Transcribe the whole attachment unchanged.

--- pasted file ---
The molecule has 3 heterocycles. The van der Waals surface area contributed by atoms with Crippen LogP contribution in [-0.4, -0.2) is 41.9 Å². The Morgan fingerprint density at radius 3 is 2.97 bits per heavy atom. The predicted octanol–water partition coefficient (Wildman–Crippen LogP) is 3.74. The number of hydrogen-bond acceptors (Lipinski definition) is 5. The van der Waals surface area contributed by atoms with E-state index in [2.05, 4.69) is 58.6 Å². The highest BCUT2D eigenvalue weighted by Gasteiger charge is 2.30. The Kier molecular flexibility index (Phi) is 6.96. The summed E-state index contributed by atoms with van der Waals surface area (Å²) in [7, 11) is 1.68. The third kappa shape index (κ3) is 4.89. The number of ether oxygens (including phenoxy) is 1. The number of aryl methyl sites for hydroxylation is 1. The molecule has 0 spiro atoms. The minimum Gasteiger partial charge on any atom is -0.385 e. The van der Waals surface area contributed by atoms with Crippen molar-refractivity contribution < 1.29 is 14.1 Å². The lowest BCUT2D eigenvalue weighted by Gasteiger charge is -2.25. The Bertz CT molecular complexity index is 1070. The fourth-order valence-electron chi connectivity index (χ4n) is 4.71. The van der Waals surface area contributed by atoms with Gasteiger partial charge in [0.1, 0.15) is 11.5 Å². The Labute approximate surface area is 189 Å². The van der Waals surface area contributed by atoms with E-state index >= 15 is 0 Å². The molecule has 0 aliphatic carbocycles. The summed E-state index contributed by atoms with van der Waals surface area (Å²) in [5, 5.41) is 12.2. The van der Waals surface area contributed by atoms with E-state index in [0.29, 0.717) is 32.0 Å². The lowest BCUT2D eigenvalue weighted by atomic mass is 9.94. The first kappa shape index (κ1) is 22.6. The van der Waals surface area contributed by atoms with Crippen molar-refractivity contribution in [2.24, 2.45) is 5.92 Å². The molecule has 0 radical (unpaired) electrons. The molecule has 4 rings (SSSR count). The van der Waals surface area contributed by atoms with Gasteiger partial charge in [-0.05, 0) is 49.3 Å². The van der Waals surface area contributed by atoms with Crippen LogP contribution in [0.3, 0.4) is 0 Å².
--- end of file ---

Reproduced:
The molecule has 3 heterocycles. The van der Waals surface area contributed by atoms with Crippen LogP contribution in [-0.4, -0.2) is 41.9 Å². The Morgan fingerprint density at radius 3 is 2.97 bits per heavy atom. The predicted octanol–water partition coefficient (Wildman–Crippen LogP) is 3.74. The number of hydrogen-bond acceptors (Lipinski definition) is 5. The van der Waals surface area contributed by atoms with E-state index in [2.05, 4.69) is 58.6 Å². The highest BCUT2D eigenvalue weighted by Gasteiger charge is 2.30. The Kier molecular flexibility index (Phi) is 6.96. The summed E-state index contributed by atoms with van der Waals surface area (Å²) in [7, 11) is 1.68. The third kappa shape index (κ3) is 4.89. The number of ether oxygens (including phenoxy) is 1. The number of aryl methyl sites for hydroxylation is 1. The molecule has 0 spiro atoms. The minimum Gasteiger partial charge on any atom is -0.385 e. The van der Waals surface area contributed by atoms with Crippen molar-refractivity contribution < 1.29 is 14.1 Å². The lowest BCUT2D eigenvalue weighted by Gasteiger charge is -2.25. The Bertz CT molecular complexity index is 1070. The fourth-order valence-electron chi connectivity index (χ4n) is 4.71. The van der Waals surface area contributed by atoms with Gasteiger partial charge in [0.1, 0.15) is 11.5 Å². The Labute approximate surface area is 189 Å². The van der Waals surface area contributed by atoms with E-state index >= 15 is 0 Å². The molecule has 0 aliphatic carbocycles. The summed E-state index contributed by atoms with van der Waals surface area (Å²) in [5, 5.41) is 12.2. The van der Waals surface area contributed by atoms with E-state index in [0.29, 0.717) is 32.0 Å². The lowest BCUT2D eigenvalue weighted by atomic mass is 9.94. The first kappa shape index (κ1) is 22.6. The van der Waals surface area contributed by atoms with Crippen molar-refractivity contribution in [2.24, 2.45) is 5.92 Å². The molecule has 0 radical (unpaired) electrons. The molecule has 4 rings (SSSR count). The van der Waals surface area contributed by atoms with Gasteiger partial charge in [-0.05, 0) is 49.3 Å². The van der Waals surface area contributed by atoms with Crippen LogP contribution in [0.3, 0.4) is 0 Å².